What I found really lacking, beyond the visual or the missing chapters, is that they didn't really go into detail with anything. They vaguely reference statistics, but hardly show any. They make off handed comments about important concepts that they don't spend any time on. Two of the most important themes of the entire work, causation vs. causality, and the power of incentive are hardly discussed beyond the immediate topic. For example while they note in the film that people often mistake correlation with causation, and that finding cause is very difficult, they don't spend a second actually explaining why cause is difficult to ascertain (except that it isn't immediately apparent). Day one of a social science course is going to identify the difficulty or impossibility of defining cause. Levitt and Dubner do not mention that while statistics and economics in the scope of numbers is natural science, their application in Freakonomics is social science, and all the stats in the world won't necessarily prove cause in social science.
Until 2005, the words 'economics' and 'fun' were unlikely to be found
in the same sentence. Economics was seen as a dry, technical,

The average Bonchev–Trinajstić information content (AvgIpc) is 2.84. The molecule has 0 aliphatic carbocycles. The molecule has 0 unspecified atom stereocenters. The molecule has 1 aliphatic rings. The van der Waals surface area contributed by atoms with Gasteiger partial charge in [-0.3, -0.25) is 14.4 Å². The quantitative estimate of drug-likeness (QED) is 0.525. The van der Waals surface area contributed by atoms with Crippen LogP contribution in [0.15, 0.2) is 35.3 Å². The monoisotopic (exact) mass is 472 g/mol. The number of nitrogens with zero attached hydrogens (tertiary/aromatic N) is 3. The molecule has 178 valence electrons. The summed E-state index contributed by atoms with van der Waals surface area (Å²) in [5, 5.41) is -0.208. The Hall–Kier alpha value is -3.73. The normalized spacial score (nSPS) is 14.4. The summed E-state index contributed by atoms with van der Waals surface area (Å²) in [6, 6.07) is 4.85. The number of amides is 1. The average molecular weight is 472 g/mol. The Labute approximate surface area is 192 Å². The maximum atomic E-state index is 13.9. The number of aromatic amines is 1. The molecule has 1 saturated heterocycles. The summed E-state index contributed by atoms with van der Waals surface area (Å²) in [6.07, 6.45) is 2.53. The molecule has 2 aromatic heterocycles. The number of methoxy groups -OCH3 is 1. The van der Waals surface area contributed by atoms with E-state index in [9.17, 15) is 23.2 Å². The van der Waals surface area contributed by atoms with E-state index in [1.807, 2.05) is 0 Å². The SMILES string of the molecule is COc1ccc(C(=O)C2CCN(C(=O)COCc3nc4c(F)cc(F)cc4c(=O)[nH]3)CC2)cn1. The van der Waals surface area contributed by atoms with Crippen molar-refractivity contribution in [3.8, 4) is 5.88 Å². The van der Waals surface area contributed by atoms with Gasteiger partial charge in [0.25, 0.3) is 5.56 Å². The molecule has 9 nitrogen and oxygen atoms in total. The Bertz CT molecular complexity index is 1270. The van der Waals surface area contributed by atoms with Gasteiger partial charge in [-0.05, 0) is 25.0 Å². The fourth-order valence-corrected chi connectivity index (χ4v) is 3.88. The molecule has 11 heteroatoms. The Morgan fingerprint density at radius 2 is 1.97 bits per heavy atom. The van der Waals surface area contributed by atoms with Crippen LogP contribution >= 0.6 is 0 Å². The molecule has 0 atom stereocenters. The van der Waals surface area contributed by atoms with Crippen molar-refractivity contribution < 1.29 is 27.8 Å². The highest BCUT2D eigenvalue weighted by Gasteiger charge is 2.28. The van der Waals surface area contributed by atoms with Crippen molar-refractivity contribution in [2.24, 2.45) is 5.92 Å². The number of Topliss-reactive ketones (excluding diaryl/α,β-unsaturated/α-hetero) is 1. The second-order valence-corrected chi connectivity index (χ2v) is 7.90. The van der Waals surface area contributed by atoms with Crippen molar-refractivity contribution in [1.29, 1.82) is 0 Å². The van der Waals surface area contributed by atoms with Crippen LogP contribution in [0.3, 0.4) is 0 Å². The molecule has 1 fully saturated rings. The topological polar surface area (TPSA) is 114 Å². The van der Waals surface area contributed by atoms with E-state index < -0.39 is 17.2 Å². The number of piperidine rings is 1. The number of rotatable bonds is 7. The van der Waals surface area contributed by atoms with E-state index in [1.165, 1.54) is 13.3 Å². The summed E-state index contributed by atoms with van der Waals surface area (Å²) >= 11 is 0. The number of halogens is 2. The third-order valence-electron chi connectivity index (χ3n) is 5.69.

mathematical discipline: the preserve of driven businessmen, greedy
bankers and staid Treasury officials. Fun was its opposite: spontaneous
enjoyment available to regular people.
The publication of Freakonomics in 2005 changed all that. Steven Levitt, a professor of economics at the University of Chicago, and Stephen Dubner, a New York Times journalist, somehow gave economics popular appeal. So far the book has sold over four million copies worldwide. Last year, a sequel, Superfreakonomics, was published and there is also a Freakonomics blog linked to the New York Times website.
Wherever there's an unexpected publishing hit, you can be sure that a bandwagon will soon follow. In 2007 alone we had Steven Landsburg's More Sex is Safer Sex, Tyler Cowen's Discover Your Inner Economist and Diane Coyle's The Soulful Science. Nor is the fun confined to the paperback stands. Earlier this month there was even an international academic symposium on 'economics made fun in the face of economic crisis' at Erasmus University in Rotterdam.